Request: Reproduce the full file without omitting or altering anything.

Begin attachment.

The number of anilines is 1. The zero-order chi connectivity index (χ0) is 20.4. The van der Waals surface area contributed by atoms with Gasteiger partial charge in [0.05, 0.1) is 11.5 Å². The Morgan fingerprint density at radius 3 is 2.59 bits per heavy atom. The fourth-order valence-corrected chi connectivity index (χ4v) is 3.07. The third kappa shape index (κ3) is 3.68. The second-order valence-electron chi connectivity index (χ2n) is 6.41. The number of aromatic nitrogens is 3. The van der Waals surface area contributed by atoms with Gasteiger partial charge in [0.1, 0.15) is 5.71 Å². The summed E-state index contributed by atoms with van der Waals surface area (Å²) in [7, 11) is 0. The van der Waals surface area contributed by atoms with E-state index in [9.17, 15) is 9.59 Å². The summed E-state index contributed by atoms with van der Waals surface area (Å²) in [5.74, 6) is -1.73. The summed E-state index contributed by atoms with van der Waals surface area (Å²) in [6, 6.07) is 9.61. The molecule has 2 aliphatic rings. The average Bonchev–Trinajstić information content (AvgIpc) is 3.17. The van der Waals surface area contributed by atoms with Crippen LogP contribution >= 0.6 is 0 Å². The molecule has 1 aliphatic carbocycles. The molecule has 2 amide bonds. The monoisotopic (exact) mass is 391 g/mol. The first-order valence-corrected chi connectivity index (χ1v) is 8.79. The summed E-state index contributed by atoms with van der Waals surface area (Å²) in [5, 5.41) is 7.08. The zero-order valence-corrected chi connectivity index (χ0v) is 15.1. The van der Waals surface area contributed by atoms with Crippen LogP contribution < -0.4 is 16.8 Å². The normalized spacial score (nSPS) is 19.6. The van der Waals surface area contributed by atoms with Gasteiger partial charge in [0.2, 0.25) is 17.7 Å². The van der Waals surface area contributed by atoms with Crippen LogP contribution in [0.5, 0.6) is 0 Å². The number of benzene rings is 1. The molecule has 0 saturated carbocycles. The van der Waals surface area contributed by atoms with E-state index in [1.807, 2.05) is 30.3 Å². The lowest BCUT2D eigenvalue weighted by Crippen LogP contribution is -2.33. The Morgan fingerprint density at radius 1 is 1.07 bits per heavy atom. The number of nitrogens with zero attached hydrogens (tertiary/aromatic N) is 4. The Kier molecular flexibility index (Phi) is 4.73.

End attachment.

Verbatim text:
The number of anilines is 1. The zero-order chi connectivity index (χ0) is 20.4. The van der Waals surface area contributed by atoms with Gasteiger partial charge in [0.05, 0.1) is 11.5 Å². The Morgan fingerprint density at radius 3 is 2.59 bits per heavy atom. The fourth-order valence-corrected chi connectivity index (χ4v) is 3.07. The third kappa shape index (κ3) is 3.68. The second-order valence-electron chi connectivity index (χ2n) is 6.41. The number of aromatic nitrogens is 3. The van der Waals surface area contributed by atoms with Gasteiger partial charge in [0.1, 0.15) is 5.71 Å². The summed E-state index contributed by atoms with van der Waals surface area (Å²) in [7, 11) is 0. The van der Waals surface area contributed by atoms with E-state index in [9.17, 15) is 9.59 Å². The summed E-state index contributed by atoms with van der Waals surface area (Å²) in [5.74, 6) is -1.73. The summed E-state index contributed by atoms with van der Waals surface area (Å²) in [6, 6.07) is 9.61. The molecule has 2 aliphatic rings. The average Bonchev–Trinajstić information content (AvgIpc) is 3.17. The van der Waals surface area contributed by atoms with Crippen LogP contribution >= 0.6 is 0 Å². The molecule has 1 aliphatic carbocycles. The molecule has 2 amide bonds. The monoisotopic (exact) mass is 391 g/mol. The first-order valence-corrected chi connectivity index (χ1v) is 8.79. The summed E-state index contributed by atoms with van der Waals surface area (Å²) in [5, 5.41) is 7.08. The zero-order valence-corrected chi connectivity index (χ0v) is 15.1. The van der Waals surface area contributed by atoms with Crippen LogP contribution < -0.4 is 16.8 Å². The normalized spacial score (nSPS) is 19.6. The van der Waals surface area contributed by atoms with Gasteiger partial charge in [0.2, 0.25) is 17.7 Å². The van der Waals surface area contributed by atoms with Crippen LogP contribution in [0.5, 0.6) is 0 Å². The number of benzene rings is 1. The molecule has 0 saturated carbocycles. The van der Waals surface area contributed by atoms with E-state index in [1.807, 2.05) is 30.3 Å². The lowest BCUT2D eigenvalue weighted by Crippen LogP contribution is -2.33. The Morgan fingerprint density at radius 1 is 1.07 bits per heavy atom. The number of nitrogens with zero attached hydrogens (tertiary/aromatic N) is 4. The Kier molecular flexibility index (Phi) is 4.73.